This Return Management term measures the dollar cost per unit of building block cost employed to produce products and services. Examples include dollars per hour for people, dollars per unit for purchases, and the required dollar amount of pre-tax profits per dollar of capital invested in the business.
(See also Building Block Costs)

Example 1:

It is estimated that labor represents 40%-50% of production costs. Significant rate reductions were made during the period of hostility, and resulted largely from Phelps Dodge's confrontation with its union in 1983. Phelps Dodge became non-union, and it was three years before Phelps Dodge's competitors were able to renegotiate labor contracts. (Year 1983 – SIC 1021)

Example 2:

While top executives at Barrick receive salaries 5-10% below the industry norm, they can qualify for lucrative stock options if the company does well. The program has already made a number of Barrick executives wealthy. Miners at Barrick can earn an extra 10% above their average annual salary of $40K if they meet monthly production quotas. (Year 1993-SIC 1041)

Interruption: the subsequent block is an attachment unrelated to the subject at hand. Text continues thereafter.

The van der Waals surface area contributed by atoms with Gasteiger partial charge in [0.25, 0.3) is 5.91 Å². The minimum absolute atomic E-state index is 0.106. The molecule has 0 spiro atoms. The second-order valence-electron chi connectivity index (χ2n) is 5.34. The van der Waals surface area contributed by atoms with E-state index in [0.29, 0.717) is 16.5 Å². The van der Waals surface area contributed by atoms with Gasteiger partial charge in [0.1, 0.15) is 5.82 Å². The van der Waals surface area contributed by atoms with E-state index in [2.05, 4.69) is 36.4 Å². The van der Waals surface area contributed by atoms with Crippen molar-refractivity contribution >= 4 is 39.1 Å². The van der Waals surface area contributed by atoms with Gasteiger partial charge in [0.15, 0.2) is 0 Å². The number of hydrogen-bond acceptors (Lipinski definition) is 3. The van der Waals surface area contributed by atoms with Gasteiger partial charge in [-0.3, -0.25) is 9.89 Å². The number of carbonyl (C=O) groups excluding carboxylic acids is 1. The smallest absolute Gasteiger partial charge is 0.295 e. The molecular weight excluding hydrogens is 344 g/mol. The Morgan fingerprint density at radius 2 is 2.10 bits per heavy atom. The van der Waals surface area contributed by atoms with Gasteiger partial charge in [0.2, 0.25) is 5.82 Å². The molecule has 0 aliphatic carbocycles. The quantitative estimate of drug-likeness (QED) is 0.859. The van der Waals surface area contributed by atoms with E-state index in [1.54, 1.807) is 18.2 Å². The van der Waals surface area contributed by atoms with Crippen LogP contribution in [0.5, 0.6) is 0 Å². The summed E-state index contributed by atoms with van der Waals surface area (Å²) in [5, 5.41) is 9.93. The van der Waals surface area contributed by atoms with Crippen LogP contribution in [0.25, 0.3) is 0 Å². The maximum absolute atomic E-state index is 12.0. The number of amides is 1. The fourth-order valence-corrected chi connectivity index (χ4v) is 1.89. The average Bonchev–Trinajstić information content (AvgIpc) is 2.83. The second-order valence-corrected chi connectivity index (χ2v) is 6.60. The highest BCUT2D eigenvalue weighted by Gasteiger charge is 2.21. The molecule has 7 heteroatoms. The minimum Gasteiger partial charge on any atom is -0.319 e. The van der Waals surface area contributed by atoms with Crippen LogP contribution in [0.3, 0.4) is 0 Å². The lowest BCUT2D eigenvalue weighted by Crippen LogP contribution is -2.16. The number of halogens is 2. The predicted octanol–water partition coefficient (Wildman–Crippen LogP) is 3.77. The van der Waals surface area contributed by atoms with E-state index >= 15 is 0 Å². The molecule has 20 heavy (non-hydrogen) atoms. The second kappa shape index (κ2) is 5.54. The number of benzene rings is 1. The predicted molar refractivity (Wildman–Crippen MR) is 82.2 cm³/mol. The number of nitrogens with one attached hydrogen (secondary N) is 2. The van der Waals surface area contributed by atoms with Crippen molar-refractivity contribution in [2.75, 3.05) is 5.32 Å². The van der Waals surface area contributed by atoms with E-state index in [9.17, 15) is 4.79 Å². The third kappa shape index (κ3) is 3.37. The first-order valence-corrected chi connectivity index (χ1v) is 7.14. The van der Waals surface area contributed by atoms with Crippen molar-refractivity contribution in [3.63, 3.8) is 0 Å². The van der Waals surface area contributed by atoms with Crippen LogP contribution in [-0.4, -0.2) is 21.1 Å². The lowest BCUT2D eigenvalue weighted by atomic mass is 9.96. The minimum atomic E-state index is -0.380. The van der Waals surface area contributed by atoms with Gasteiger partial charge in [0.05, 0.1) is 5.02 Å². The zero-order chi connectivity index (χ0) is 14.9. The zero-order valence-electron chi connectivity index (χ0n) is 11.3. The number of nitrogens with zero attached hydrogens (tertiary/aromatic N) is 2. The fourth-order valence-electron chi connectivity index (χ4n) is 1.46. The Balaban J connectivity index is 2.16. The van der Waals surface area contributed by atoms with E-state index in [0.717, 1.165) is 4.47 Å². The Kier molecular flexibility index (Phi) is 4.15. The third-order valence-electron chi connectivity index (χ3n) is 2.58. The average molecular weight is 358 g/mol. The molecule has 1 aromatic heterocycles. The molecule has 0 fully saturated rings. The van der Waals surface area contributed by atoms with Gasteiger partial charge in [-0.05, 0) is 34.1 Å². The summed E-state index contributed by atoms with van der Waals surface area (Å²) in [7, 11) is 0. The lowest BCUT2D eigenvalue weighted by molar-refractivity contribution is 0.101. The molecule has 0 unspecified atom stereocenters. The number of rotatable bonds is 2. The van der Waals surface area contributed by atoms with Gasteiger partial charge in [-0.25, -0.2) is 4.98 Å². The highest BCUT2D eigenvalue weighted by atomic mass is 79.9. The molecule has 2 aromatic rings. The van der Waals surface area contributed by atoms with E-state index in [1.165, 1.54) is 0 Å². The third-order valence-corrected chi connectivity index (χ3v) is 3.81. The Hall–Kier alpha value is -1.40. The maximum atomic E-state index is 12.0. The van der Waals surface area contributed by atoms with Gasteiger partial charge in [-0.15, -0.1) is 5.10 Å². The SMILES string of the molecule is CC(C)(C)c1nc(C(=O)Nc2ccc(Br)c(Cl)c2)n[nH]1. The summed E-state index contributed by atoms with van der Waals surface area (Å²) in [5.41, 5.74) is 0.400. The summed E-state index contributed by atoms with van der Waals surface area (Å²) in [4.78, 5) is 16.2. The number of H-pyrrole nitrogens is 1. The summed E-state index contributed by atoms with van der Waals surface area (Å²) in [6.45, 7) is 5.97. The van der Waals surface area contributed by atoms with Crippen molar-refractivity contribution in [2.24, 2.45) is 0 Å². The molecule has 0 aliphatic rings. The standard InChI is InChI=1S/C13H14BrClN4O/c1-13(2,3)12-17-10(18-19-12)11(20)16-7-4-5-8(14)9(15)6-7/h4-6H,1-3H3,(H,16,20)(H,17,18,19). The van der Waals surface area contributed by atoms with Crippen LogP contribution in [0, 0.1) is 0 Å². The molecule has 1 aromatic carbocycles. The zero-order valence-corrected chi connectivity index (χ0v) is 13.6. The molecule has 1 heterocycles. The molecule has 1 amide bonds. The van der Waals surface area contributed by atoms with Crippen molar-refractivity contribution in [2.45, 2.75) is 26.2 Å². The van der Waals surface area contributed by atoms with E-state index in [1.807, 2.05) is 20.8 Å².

Example 3:

Chocolate is still 90% of Hersey's business. Even a surge in the spot price of cocoa won't hurt Hershey much because it has already locked in low-priced cocoa by buying forward in the futures market. (Year 1990-2000)

Example 4:

Competitors in Texas, Idaho, Mexico and Guatemala, where labor and utility costs can run 50% less than in California, are taking share from the California packing plants. In response the California plants have unilaterally cut wages, shifted production to plants in low cost, non-union plants in the inexpensive parts of the country and world and instituted a two tier wage plan that starts new hires at lower rates than old timers. (Year 1985-SIC 2038)

Example 5:

Japanese make cars at about $8 or $9/hr labor cost advantage over Big 3. (Year 1992-SIC 3711)